In recent years, Latin American multinationals have attracted attention for expanding across borders, especially within Latin America and Europe. With less fanfare, some leading Mexican multinationals have been jumping into markets in China, ranging from baked goods to cement to tile bathroom fixtures. Although their presence in China’s huge economy remains modest, Mexican companies invested a cumulative total of US$921 million in China between 1996 and 2010, according to a report published by the Inter-American Development Bank last December.
No sector has seen more activity than baked goods. On the heels of the huge expansions enjoyed in China by such U.S. fast-food brands as KFC, Pizza Hut and McDonald’s, two Mexican multinationals have been expanding their presence in the country: Mexico City-based Grupo Bimbo, the world’s largest baked goods company, and Monterrey, Mexico-based Grupo Maseca (“Gruma”), the world’s largest manufacturer of corn flour and tortillas.
With 2010 sales of US$9.3 billion, Bimbo is one of the largest food companies in Latin America, accounting for more than 5,000 products and 150 brands worldwide. Bimbo specializes in the production, distribution and commercialization of bakery goods (89% of the company’s packaged food sales), but it is increasingly involved in sweet and savory snacks, confections, snack bars and breads. Its brands include Bimbo, Oroweat, Arnold, Marinela, Barcel, Sara Lee, Entenmann’s, Ricolino, Tía Rosa, Pullman, Rainbo, Thomas’ and Nutrela. Apart from China, where Bimbo now operates two plants, the firm has plants in 18 other countries — including the United States, Brazil, Colombia, Spain and Portugal.
Betting on Baked Goods
According to Enrique Dussel Peters, professor of economics at UNAM, the Mexican national university, China was of particular interest to Bimbo as a potential market for its core products because of three factors: First, the country’s rising income levels and urbanization process were stimulating overall domestic consumer demand there, including for Western bakery goods. Second, although food products made from wheat had not been commonly available in China, “there was a potential for rapid takeoff in demand.” Third, China’s population and its domestic market were so large, there was a huge potential for sales growth, even if Bimbo managed to capture only a small share of the market. Fourth, the Chinese government provided incentives for Foreign Direct Investment.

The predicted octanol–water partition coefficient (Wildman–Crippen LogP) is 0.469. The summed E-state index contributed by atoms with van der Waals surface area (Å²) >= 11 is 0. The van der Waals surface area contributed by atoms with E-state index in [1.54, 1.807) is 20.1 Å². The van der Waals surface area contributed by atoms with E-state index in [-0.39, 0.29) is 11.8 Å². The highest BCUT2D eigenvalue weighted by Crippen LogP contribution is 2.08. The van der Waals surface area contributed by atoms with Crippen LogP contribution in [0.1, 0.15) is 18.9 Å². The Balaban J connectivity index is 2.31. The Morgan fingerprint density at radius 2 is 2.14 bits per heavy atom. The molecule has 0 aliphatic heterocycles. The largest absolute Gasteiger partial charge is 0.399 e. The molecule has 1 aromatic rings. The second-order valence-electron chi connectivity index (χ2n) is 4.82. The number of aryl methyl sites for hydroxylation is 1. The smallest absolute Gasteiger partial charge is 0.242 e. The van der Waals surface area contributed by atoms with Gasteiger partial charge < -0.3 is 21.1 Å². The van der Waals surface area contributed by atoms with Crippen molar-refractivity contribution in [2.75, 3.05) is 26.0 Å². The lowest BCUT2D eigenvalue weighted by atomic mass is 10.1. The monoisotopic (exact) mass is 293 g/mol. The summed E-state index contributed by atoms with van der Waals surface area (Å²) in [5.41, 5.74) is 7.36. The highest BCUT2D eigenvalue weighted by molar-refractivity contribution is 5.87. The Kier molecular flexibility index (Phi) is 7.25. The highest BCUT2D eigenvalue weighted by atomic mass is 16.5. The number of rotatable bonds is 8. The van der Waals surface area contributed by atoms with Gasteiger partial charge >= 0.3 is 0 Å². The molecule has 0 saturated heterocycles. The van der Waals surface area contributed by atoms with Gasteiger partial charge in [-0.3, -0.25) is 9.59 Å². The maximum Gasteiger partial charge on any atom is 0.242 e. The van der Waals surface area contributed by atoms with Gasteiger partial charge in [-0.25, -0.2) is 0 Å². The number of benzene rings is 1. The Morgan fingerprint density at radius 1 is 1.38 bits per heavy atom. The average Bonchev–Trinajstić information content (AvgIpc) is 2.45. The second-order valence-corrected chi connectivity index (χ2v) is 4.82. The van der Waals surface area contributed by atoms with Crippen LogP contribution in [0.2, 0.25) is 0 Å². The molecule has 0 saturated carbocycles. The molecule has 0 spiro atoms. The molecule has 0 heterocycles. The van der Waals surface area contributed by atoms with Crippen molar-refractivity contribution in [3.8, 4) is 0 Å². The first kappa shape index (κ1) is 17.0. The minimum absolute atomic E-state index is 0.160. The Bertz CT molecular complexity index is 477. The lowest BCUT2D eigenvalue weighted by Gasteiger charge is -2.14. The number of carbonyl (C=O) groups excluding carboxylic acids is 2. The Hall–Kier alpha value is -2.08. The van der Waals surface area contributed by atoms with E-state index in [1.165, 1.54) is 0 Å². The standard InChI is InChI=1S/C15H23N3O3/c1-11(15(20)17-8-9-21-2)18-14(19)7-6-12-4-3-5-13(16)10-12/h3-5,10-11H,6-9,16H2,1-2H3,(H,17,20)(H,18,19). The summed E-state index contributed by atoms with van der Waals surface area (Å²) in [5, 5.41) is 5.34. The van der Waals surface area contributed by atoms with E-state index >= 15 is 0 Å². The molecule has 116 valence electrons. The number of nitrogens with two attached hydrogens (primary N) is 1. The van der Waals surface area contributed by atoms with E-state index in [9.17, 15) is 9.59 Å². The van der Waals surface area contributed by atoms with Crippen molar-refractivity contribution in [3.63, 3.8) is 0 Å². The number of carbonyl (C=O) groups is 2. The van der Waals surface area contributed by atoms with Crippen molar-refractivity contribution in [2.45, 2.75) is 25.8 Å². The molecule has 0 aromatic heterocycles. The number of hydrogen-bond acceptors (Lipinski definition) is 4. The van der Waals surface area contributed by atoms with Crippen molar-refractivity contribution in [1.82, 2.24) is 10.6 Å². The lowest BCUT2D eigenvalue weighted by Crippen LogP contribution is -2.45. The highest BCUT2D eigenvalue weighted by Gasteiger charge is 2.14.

So in 2006, after engaging in extensive market research about China, Bimbo decided to buy Panrico Beijing Food Processing Center, a subsidiary of Spain’s Panrico, for US$13.4 million, while also assuming a net debt of US$1.9 million. In so doing, Bimbo acquired a firm that already employed 800 workers and had more than 10 years of experience operating in China. Since then, Bimbo has continued to grow. Nowadays Bimbo — or Bin Bao, as it is known in China — employs more than 1,400 workers near Beijing and Tianjin, distributing products to more than 26 cities, compared with just four cities back in 2006. Its production plants in Beijing, in the district of Tongzhou, manufacture around 110 products, mainly under the Bimbo brand. By 2010, its retail sales had quadrupled to US$35 million, making Bimbo the tenth-most important firm in China’s highly fragmented baked goods market.
Z. John Zhang, marketing professor at Wharton, says that it is “admirable” that Bimbo saw the relative absence of Western baked goods in China as an “opportunity” rather than a decisive barrier to entering the Chinese market. A lot of foreign food companies have jumped into the Chinese market in recent years, notes Zhang, either to supply new products to grocery chains or to provide them directly to consumers at fast-food outlets. “With enough money and enough time, you can sell anything in China,” says Zhang. “China is big enough that no matter what you do, you can find enough people to sell to in order to be profitable.”
Tuning into Taste
Bimbo’s executives recognized early on, however, that their product line had to be adapted to local tastes if it was to reach its market potential in China, notes Dussel Peters. So the company hired members of Mexico’s community of Chinese-born immigrants to sample hundreds of its own products and recommend new products that would please Chinese consumers. Their market research persuaded Bimbo to concentrate on five main products for China, including bread, croissants, candies and chocolates. Mexican-style tortillas, a staple of the Mexican diet, were not included in this first group of products. A popular product, “Bimbo’s sweet bread (‘pan dulce’) was too sweet for the Chinese,” notes Dussel Peters.
Other products were gradually eliminated from Bimbo’s line-up because of weak demand. Dussel Peters notes that when Bimbo introduced a very sweet snack-cake known as "gansito"– one of its most successful traditional products in Mexico – “it had a very short life before exiting” China. Tests have showed that Chinese consumers have a different palate: Products had to be less sweet. Zhang notes that Chinese bread “is very different from European bread,” in that it is “mostly very soft and sweet, but not too sweet.”